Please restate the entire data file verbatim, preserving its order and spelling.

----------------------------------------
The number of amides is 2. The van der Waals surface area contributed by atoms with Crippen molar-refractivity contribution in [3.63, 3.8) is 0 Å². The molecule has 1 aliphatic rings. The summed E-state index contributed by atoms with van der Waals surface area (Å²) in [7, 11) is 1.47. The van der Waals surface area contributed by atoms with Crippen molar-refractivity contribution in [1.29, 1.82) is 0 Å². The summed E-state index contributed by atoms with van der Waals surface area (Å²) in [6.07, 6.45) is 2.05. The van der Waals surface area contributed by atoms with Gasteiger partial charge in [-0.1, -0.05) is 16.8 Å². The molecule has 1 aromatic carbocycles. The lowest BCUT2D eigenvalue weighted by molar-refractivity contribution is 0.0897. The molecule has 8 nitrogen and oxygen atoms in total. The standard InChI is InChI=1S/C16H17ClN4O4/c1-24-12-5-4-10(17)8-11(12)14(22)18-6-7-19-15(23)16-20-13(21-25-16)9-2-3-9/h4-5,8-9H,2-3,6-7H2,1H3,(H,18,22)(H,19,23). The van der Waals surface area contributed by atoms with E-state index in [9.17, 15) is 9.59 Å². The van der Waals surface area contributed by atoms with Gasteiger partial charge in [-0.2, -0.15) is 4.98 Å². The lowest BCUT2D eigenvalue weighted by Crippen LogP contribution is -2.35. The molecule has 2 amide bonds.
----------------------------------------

The number of amides is 2. The van der Waals surface area contributed by atoms with Crippen molar-refractivity contribution in [3.63, 3.8) is 0 Å². The molecule has 1 aliphatic rings. The summed E-state index contributed by atoms with van der Waals surface area (Å²) in [7, 11) is 1.47. The van der Waals surface area contributed by atoms with Crippen molar-refractivity contribution in [1.29, 1.82) is 0 Å². The summed E-state index contributed by atoms with van der Waals surface area (Å²) in [6.07, 6.45) is 2.05. The van der Waals surface area contributed by atoms with Gasteiger partial charge in [-0.1, -0.05) is 16.8 Å². The molecule has 1 aromatic carbocycles. The lowest BCUT2D eigenvalue weighted by molar-refractivity contribution is 0.0897. The molecule has 8 nitrogen and oxygen atoms in total. The standard InChI is InChI=1S/C16H17ClN4O4/c1-24-12-5-4-10(17)8-11(12)14(22)18-6-7-19-15(23)16-20-13(21-25-16)9-2-3-9/h4-5,8-9H,2-3,6-7H2,1H3,(H,18,22)(H,19,23). The van der Waals surface area contributed by atoms with E-state index in [9.17, 15) is 9.59 Å². The van der Waals surface area contributed by atoms with Gasteiger partial charge in [-0.2, -0.15) is 4.98 Å². The lowest BCUT2D eigenvalue weighted by Crippen LogP contribution is -2.35. The molecule has 2 amide bonds.